Goalkeeper Jack Hillman was born in Tavistock, Devon, but it was in Lancashire that he made his reputation. In 1890 Hillman was playing for the Young Pilgrims, a junior side affiliated with Plymouth Argyle. An impressive performance against Burnley reserves at Easter 1890 prompted the Football League club to sign him, and he made his Football League debut at Accrington in September 1891.
Hillman was known throughout his career as “Happy Jack” and spent four years at Turf Moor making 106 appearances before being sold to Everton for £150 in February 1895. He was unable to settle at Goodison Park and after 38 appearances he moved on to Dundee in June 1896, again for £150. His time at Dundee was not a great success, and midway through the 1897-98 season he was suspended by the club for “not trying”, although at the time the club was bankrupt and unable to pay Hillman’s wages. He returned to Burnley in March 1898, for a fee of £75.
On 18th February 1899, Hillman made his only England international appearance against Ireland. The match was played at Roker Park, Sunderland’s new ground and ended in a 13-2 victory for England, with four goals from Gilbert Smith and three from Jimmy Settle. The scoreline in this match is the record number of goals scored by England in a single match, and also the highest aggregate goals (15) in a game involving England. He also played once for The Football League.
In the 1899-1900 season Burnley were struggling to avoid relegation from the First Division. Going into their final match of the season, against Nottingham Forest, Burnley needed to win to stand a chance of survival. Hillman attempted to bribe the Forest players, offering them £2 each to “take it easy”. At half-time he increased his offer to £5, but Burnley lost 4-0 and were relegated. After the game, the Forest secretary wrote to the F.A. to complain about Hillman’s activities. Hillman was summoned to a joint F.A.-Football League commission in Manchester. Hillman’s defence was that the whole thing had been a joke, apparently inspired by suspicions around Forest’s 8-0 defeat against West Bromwich Albion a few weeks previously. Hillman claimed that he was only asking for a similar favour. The Football Association were not convinced by Hillman’s explanation and banned him for a season for his actions. The incident is the earliest recorded case of match fixing in the sport. Once his ban had expired, he returned to the Burnley first team but was fairly soon sold on, when in January 1902 Hillman was transferred to Manchester City for £350 after a further 83 appearances for The Clarets. He made his Manchester City debut on 1st February 1902 in a First Division match against Notts County at Hyde Road. He subsequently played in all 13 remaining League fixtures that season, but was unable to prevent City being relegated at the end of the season. City only spent one season in the lower league and were promoted as Second Division Champions in 1903, with Hillman making 31 League appearances, going on to take second place in the First Division in 1904. Hillman was also part of the Manchester City team which won the FA Cup in 1904, the club’s first major trophy, when they beat Bolton Wanderers 1-0 in the Final at The Crystal Palace, remaining as first choice keeper until 1906.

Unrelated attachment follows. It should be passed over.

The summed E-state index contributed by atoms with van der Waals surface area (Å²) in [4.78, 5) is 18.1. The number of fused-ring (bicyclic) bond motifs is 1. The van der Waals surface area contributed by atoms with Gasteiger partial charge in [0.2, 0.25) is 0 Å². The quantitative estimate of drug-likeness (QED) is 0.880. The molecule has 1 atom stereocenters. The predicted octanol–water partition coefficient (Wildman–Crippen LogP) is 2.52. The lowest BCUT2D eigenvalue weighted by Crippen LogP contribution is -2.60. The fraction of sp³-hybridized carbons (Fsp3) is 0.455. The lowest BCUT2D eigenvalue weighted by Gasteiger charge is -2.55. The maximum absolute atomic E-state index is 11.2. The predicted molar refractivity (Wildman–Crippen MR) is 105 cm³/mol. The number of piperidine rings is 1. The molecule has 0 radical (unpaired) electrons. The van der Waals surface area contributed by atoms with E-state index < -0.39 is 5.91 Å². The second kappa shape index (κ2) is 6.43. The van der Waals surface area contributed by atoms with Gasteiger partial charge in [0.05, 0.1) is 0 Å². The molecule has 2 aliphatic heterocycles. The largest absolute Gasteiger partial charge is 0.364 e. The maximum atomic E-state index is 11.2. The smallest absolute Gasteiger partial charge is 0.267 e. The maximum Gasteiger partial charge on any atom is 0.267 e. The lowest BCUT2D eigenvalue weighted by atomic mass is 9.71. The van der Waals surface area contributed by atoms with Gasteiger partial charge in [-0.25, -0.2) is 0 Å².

During the 1905-06 season he was supplanted as first choice goalkeeper by John Edmondson. In the 1906 close season the Football Association investigated Manchester City’s accounts for bonuses, which though commonplace among leading football clubs, were not permitted under FA rules. The FA chose to make an example of City, and Hillman was one of seventeen players suspended until 1st January 1907, and banned from representing the club again. Hillman was also fined £50. The ban on playing for Manchester City was rescinded in 1908, but Hillman never played for the club again.
He joined Southern League Millwall Athletic in January 1907, although his playing career soon came to an end with an elbow injury. He did play again for Burnley as a wartime guest during the First World War and he was briefly a trainer at Burnley after the War.